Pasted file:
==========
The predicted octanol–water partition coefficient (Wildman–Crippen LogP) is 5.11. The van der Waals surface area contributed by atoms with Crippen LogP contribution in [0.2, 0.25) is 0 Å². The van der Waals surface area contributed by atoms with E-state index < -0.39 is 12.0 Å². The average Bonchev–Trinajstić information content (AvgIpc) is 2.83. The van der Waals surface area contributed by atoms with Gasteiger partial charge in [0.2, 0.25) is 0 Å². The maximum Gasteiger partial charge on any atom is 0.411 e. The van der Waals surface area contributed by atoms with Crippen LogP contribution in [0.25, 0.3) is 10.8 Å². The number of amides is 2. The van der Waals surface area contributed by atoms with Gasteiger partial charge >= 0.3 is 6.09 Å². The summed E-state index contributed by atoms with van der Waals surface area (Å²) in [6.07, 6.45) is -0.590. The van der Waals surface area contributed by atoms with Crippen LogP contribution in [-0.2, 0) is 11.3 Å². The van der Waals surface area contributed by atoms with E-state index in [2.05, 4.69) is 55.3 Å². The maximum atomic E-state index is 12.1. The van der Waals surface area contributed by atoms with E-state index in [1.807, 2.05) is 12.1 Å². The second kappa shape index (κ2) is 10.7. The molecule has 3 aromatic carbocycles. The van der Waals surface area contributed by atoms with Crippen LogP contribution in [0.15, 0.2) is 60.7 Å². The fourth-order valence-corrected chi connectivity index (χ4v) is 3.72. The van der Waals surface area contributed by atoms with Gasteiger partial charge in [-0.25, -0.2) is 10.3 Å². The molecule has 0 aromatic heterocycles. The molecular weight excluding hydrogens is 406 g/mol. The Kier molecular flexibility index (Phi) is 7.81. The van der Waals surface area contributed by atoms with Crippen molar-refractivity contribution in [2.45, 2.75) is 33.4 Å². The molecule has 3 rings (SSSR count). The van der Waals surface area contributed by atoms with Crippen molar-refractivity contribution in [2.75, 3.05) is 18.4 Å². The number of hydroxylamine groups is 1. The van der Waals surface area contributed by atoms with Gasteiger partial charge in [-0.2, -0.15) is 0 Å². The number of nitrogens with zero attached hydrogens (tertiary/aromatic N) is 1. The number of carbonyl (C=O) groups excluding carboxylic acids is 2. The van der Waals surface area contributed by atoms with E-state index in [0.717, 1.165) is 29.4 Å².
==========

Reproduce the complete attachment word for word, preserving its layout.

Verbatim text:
The predicted octanol–water partition coefficient (Wildman–Crippen LogP) is 5.11. The van der Waals surface area contributed by atoms with Crippen LogP contribution in [0.2, 0.25) is 0 Å². The van der Waals surface area contributed by atoms with E-state index < -0.39 is 12.0 Å². The average Bonchev–Trinajstić information content (AvgIpc) is 2.83. The van der Waals surface area contributed by atoms with Gasteiger partial charge in [0.2, 0.25) is 0 Å². The maximum Gasteiger partial charge on any atom is 0.411 e. The van der Waals surface area contributed by atoms with Crippen LogP contribution in [0.25, 0.3) is 10.8 Å². The number of amides is 2. The van der Waals surface area contributed by atoms with Gasteiger partial charge >= 0.3 is 6.09 Å². The summed E-state index contributed by atoms with van der Waals surface area (Å²) in [6.07, 6.45) is -0.590. The van der Waals surface area contributed by atoms with Crippen LogP contribution in [-0.2, 0) is 11.3 Å². The van der Waals surface area contributed by atoms with E-state index in [2.05, 4.69) is 55.3 Å². The maximum atomic E-state index is 12.1. The van der Waals surface area contributed by atoms with E-state index in [1.807, 2.05) is 12.1 Å². The second kappa shape index (κ2) is 10.7. The molecule has 3 aromatic carbocycles. The van der Waals surface area contributed by atoms with Crippen LogP contribution in [0.15, 0.2) is 60.7 Å². The fourth-order valence-corrected chi connectivity index (χ4v) is 3.72. The van der Waals surface area contributed by atoms with Gasteiger partial charge in [-0.25, -0.2) is 10.3 Å². The molecule has 0 aromatic heterocycles. The molecular weight excluding hydrogens is 406 g/mol. The Kier molecular flexibility index (Phi) is 7.81. The van der Waals surface area contributed by atoms with Crippen molar-refractivity contribution in [2.45, 2.75) is 33.4 Å². The molecule has 3 rings (SSSR count). The van der Waals surface area contributed by atoms with Crippen molar-refractivity contribution in [2.75, 3.05) is 18.4 Å². The number of hydroxylamine groups is 1. The van der Waals surface area contributed by atoms with Gasteiger partial charge in [-0.2, -0.15) is 0 Å². The number of nitrogens with zero attached hydrogens (tertiary/aromatic N) is 1. The number of carbonyl (C=O) groups excluding carboxylic acids is 2. The van der Waals surface area contributed by atoms with E-state index in [0.717, 1.165) is 29.4 Å².